Keywords: asymptotic linearity; coarsening at random; causal effect; censored data; cross-validation; collaborative double robust; double robust; efficient influence curve; estimating function; estimator selection; influence curve; G-computation; locally efficient; loss-function; marginal structural model; maximum likelihood estimation; model selection; pathwise derivative; semiparametric model; sieve; super efficiency; super-learning; targeted maximum likelihood estimation; targeted nuisance parameter estimator selection; variable importance

About the article

Published Online: 2010-05-17

Citation Information: The International Journal of Biostatistics, Volume 6, Issue 1, ISSN (Online) 1557-4679, DOI: https://doi.org/10.2202/1557-4679.1181.

Export Citation

©2011 Walter de Gruyter GmbH & Co. KG, Berlin/Boston.Get Permission

Citing Articles

Here you can find all Crossref-listed publications in which this article is cited. If you would like to receive automatic email messages as soon as this article is cited in other publications, simply activate the “Citation Alert” on the top of this page.

Jeffrey M. Lackner, James Jaccard, Laurie Keefer, Darren Brenner, Rebecca Firth, Gregory D. Gudleski, Frank Hamilton, Leonard A. Katz, Susan S. Krasner, Chang-Xing Ma, Christopher Radziwon, and Michael D. Sitrin
Gastroenterology, 2018
Joseph Antonelli, Matthew Cefalu, Nathan Palmer, and Denis Agniel
Biometrics, 2018
J. Molina, A. Rotnitzky, M. Sued, and J. M. Robins
Biometrika, 2017, Volume 104, Number 3, Page 561
Romain Pirracchio, John K Yue, Geoffrey T Manley, Mark J van der Laan, and Alan E Hubbard
Statistical Methods in Medical Research, 2016, Page 096228021562733
Cheng Ju, Richard Wyss, Jessica M Franklin, Sebastian Schneeweiss, Jenny Häggström, and Mark J van der Laan
Statistical Methods in Medical Research, 2017, Page 096228021774458
Cheng Ju, Susan Gruber, Samuel D Lendle, Antoine Chambaz, Jessica M Franklin, Richard Wyss, Sebastian Schneeweiss, and Mark J van der Laan
Statistical Methods in Medical Research, 2017, Page 096228021772984
Noemi Kreif, Richard Grieve, Rosalba Radice, Zia Sadique, Roland Ramsahai, and Jasjeet S. Sekhon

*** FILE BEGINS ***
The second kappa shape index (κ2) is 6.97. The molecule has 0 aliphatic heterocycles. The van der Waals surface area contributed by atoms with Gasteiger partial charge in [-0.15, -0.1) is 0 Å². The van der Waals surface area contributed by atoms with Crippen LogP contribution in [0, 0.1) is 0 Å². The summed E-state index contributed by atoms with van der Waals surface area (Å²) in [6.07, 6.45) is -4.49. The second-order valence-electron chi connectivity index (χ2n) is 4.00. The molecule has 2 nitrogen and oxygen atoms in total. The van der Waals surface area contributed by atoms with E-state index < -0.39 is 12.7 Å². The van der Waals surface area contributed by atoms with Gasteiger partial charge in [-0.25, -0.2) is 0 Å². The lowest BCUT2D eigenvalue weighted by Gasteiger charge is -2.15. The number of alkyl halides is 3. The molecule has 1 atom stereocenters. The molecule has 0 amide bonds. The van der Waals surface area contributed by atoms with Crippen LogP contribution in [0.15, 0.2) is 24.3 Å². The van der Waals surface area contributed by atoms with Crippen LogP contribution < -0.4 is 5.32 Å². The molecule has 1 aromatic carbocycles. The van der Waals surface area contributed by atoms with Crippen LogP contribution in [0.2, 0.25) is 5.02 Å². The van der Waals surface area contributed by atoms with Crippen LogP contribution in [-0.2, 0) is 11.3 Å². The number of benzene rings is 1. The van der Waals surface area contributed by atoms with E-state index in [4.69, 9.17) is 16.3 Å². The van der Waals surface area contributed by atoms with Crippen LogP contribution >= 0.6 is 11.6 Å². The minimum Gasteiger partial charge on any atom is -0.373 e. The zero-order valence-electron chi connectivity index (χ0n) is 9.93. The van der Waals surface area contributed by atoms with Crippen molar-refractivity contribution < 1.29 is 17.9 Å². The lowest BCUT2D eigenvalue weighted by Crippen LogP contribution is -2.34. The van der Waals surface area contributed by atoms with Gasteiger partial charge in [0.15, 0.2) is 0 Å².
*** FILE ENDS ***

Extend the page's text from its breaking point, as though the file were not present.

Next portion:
Medical Decision Making, 2012, Volume 32, Number 6, Page 750
Brandon Koch, David M. Vock, and Julian Wolfson
Biometrics, 2017
Susan M. Shortreed and Ashkan Ertefaie
Biometrics, 2017
Wei Luo, Yeying Zhu, and Debashis Ghosh
Biometrika, 2017, Page asw068
Noémi Kreif, Susan Gruber, Rosalba Radice, Richard Grieve, and Jasjeet S Sekhon
Statistical Methods in Medical Research, 2016, Volume 25, Number 5, Page 2315
Susan Gruber and Mark J van der Laan
Statistical Methods in Medical Research, 2015, Volume 24, Number 6, Page 1003
Matthew Cefalu, Francesca Dominici, Nils Arvold, and Giovanni Parmigiani
Biometrics, 2017, Volume 73, Number 2, Page 410
Kara E. Rudolph and Mark J. van der Laan
Journal of the Royal Statistical Society: Series B (Statistical Methodology), 2016
Machteld Vandecandelaere and Stijn Vansteelandt
Multivariate Behavioral Research, 2016, Page 1
Emma Persson, Jenny Häggström, Ingeborg Waernbaum, and Xavier de Luna
Computational Statistics & Data Analysis, 2017, Volume 105, Page 280
Sheri A. Lippman, Starley B. Shade, Jeri Sumitani, Julia DeKadt, Jennifer M. Gilvydis, Mary Jane Ratlhagana, Jessica Grignon, John Tumbo, Hailey Gilmore, Emily Agnew, Parya Saberi, Scott Barnhart, and Wayne T. Steward
Trials, 2016, Volume 17, Number 1
Karel Vermeulen and Stijn Vansteelandt
Journal of the American Statistical Association, 2015, Volume 110, Number 511, Page 1024
Michelle C. Odden, Ira B. Tager, Ron T. Gansevoort, Stephan J.L. Bakker, Linda F. Fried, Anne B. Newman, Ronit Katz, Suzanne Satterfield, Tamara B. Harris, Mark J. Sarnak, David Siscovick, and Michael G. Shlipak
Annals of Epidemiology, 2013, Volume 23, Number 3, Page 106
Samuel D. Lendle, Bruce Fireman, and Mark J. van der Laan
Journal of Clinical Epidemiology, 2013, Volume 66, Number 8, Page S91
Mark J. van der Laan and Richard J. C. M. Starmans
Advances in Statistics, 2014, Volume 2014, Page 1
Hui Wang, Sherri Rose, and Mark J. van der Laan
Statistics & Probability Letters, 2011, Volume 81, Number 7, Page 792

Comments (0)

Please log in or register to comment.
Log in